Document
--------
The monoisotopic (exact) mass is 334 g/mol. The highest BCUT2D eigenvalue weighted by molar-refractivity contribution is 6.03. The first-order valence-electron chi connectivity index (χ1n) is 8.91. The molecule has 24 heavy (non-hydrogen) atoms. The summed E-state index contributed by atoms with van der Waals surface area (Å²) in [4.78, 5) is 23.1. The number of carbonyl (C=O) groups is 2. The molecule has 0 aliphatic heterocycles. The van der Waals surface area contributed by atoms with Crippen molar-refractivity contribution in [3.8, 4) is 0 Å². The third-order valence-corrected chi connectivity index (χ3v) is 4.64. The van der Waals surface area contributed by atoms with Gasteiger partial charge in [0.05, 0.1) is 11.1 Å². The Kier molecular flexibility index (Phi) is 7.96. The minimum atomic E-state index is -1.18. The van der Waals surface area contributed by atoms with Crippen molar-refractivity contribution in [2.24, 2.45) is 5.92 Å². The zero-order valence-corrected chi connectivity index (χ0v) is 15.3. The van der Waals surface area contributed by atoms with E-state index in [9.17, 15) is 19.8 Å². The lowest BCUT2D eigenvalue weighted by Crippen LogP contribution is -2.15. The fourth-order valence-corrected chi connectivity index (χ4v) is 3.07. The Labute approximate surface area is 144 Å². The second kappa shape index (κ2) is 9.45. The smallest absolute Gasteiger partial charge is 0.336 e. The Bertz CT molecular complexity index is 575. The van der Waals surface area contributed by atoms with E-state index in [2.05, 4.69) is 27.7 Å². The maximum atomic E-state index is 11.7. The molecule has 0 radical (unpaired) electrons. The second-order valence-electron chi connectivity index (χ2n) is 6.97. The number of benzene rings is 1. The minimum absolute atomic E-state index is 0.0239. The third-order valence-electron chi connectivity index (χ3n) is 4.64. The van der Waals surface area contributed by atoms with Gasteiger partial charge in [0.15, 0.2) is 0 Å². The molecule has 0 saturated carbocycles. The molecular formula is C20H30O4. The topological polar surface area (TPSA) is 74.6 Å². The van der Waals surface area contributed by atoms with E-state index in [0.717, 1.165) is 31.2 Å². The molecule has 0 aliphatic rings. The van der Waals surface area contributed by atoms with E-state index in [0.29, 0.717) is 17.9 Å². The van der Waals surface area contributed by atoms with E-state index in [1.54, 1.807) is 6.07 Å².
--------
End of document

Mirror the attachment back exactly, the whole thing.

The monoisotopic (exact) mass is 334 g/mol. The highest BCUT2D eigenvalue weighted by molar-refractivity contribution is 6.03. The first-order valence-electron chi connectivity index (χ1n) is 8.91. The molecule has 24 heavy (non-hydrogen) atoms. The summed E-state index contributed by atoms with van der Waals surface area (Å²) in [4.78, 5) is 23.1. The number of carbonyl (C=O) groups is 2. The molecule has 0 aliphatic heterocycles. The van der Waals surface area contributed by atoms with Crippen molar-refractivity contribution in [3.8, 4) is 0 Å². The third-order valence-corrected chi connectivity index (χ3v) is 4.64. The van der Waals surface area contributed by atoms with Gasteiger partial charge in [0.05, 0.1) is 11.1 Å². The Kier molecular flexibility index (Phi) is 7.96. The minimum atomic E-state index is -1.18. The van der Waals surface area contributed by atoms with Crippen molar-refractivity contribution in [2.24, 2.45) is 5.92 Å². The zero-order valence-corrected chi connectivity index (χ0v) is 15.3. The van der Waals surface area contributed by atoms with E-state index in [9.17, 15) is 19.8 Å². The lowest BCUT2D eigenvalue weighted by Crippen LogP contribution is -2.15. The fourth-order valence-corrected chi connectivity index (χ4v) is 3.07. The Labute approximate surface area is 144 Å². The second kappa shape index (κ2) is 9.45. The smallest absolute Gasteiger partial charge is 0.336 e. The Bertz CT molecular complexity index is 575. The van der Waals surface area contributed by atoms with E-state index in [2.05, 4.69) is 27.7 Å². The maximum atomic E-state index is 11.7. The molecule has 0 radical (unpaired) electrons. The second-order valence-electron chi connectivity index (χ2n) is 6.97. The number of benzene rings is 1. The minimum absolute atomic E-state index is 0.0239. The third-order valence-electron chi connectivity index (χ3n) is 4.64. The van der Waals surface area contributed by atoms with Gasteiger partial charge in [0.15, 0.2) is 0 Å². The molecule has 0 saturated carbocycles. The molecular formula is C20H30O4. The topological polar surface area (TPSA) is 74.6 Å². The van der Waals surface area contributed by atoms with E-state index in [0.717, 1.165) is 31.2 Å². The molecule has 0 aliphatic rings. The van der Waals surface area contributed by atoms with E-state index in [0.29, 0.717) is 17.9 Å². The van der Waals surface area contributed by atoms with E-state index in [1.54, 1.807) is 6.07 Å².